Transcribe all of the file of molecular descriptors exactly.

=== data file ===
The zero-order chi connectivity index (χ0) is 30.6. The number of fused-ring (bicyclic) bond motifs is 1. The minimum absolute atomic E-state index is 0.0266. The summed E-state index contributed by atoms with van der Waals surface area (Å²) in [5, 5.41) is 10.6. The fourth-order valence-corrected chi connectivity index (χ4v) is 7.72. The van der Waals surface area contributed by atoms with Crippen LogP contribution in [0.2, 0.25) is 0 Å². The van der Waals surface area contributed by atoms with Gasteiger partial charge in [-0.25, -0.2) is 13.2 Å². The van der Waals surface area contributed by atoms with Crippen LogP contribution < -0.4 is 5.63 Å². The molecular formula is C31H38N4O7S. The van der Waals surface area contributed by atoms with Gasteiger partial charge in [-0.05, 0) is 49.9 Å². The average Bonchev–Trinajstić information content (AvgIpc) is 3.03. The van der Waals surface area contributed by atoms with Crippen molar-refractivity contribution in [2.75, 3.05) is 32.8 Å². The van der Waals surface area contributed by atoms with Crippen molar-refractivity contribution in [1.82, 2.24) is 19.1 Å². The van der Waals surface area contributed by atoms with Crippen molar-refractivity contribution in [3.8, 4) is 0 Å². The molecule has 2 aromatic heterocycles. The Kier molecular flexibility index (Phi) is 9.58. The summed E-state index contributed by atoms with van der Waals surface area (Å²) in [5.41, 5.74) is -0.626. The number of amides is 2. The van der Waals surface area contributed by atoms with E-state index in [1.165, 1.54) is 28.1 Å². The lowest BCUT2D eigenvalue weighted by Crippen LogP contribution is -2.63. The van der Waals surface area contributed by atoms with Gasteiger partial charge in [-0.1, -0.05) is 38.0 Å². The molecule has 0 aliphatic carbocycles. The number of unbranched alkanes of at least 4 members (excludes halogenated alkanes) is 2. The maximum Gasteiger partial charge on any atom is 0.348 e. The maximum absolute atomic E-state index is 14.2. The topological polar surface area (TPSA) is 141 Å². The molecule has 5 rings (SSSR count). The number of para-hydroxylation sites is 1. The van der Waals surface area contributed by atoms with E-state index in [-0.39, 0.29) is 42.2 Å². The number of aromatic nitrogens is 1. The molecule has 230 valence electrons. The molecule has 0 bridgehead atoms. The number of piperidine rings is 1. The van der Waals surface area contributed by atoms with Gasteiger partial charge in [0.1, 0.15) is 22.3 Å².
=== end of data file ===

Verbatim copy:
The zero-order chi connectivity index (χ0) is 30.6. The number of fused-ring (bicyclic) bond motifs is 1. The minimum absolute atomic E-state index is 0.0266. The summed E-state index contributed by atoms with van der Waals surface area (Å²) in [5, 5.41) is 10.6. The fourth-order valence-corrected chi connectivity index (χ4v) is 7.72. The van der Waals surface area contributed by atoms with Crippen LogP contribution in [0.2, 0.25) is 0 Å². The van der Waals surface area contributed by atoms with Gasteiger partial charge in [-0.25, -0.2) is 13.2 Å². The van der Waals surface area contributed by atoms with Crippen LogP contribution < -0.4 is 5.63 Å². The molecular formula is C31H38N4O7S. The van der Waals surface area contributed by atoms with Gasteiger partial charge in [-0.05, 0) is 49.9 Å². The average Bonchev–Trinajstić information content (AvgIpc) is 3.03. The van der Waals surface area contributed by atoms with Crippen molar-refractivity contribution in [2.75, 3.05) is 32.8 Å². The van der Waals surface area contributed by atoms with Crippen molar-refractivity contribution in [1.82, 2.24) is 19.1 Å². The van der Waals surface area contributed by atoms with Crippen molar-refractivity contribution in [3.8, 4) is 0 Å². The molecule has 2 aromatic heterocycles. The Kier molecular flexibility index (Phi) is 9.58. The summed E-state index contributed by atoms with van der Waals surface area (Å²) in [5.41, 5.74) is -0.626. The number of amides is 2. The van der Waals surface area contributed by atoms with E-state index in [1.165, 1.54) is 28.1 Å². The lowest BCUT2D eigenvalue weighted by Crippen LogP contribution is -2.63. The van der Waals surface area contributed by atoms with Gasteiger partial charge in [-0.1, -0.05) is 38.0 Å². The molecule has 0 aliphatic carbocycles. The number of unbranched alkanes of at least 4 members (excludes halogenated alkanes) is 2. The maximum Gasteiger partial charge on any atom is 0.348 e. The maximum absolute atomic E-state index is 14.2. The topological polar surface area (TPSA) is 141 Å². The molecule has 5 rings (SSSR count). The number of para-hydroxylation sites is 1. The van der Waals surface area contributed by atoms with E-state index in [-0.39, 0.29) is 42.2 Å². The number of aromatic nitrogens is 1. The molecule has 230 valence electrons. The molecule has 0 bridgehead atoms. The number of piperidine rings is 1. The van der Waals surface area contributed by atoms with Gasteiger partial charge in [0.1, 0.15) is 22.3 Å².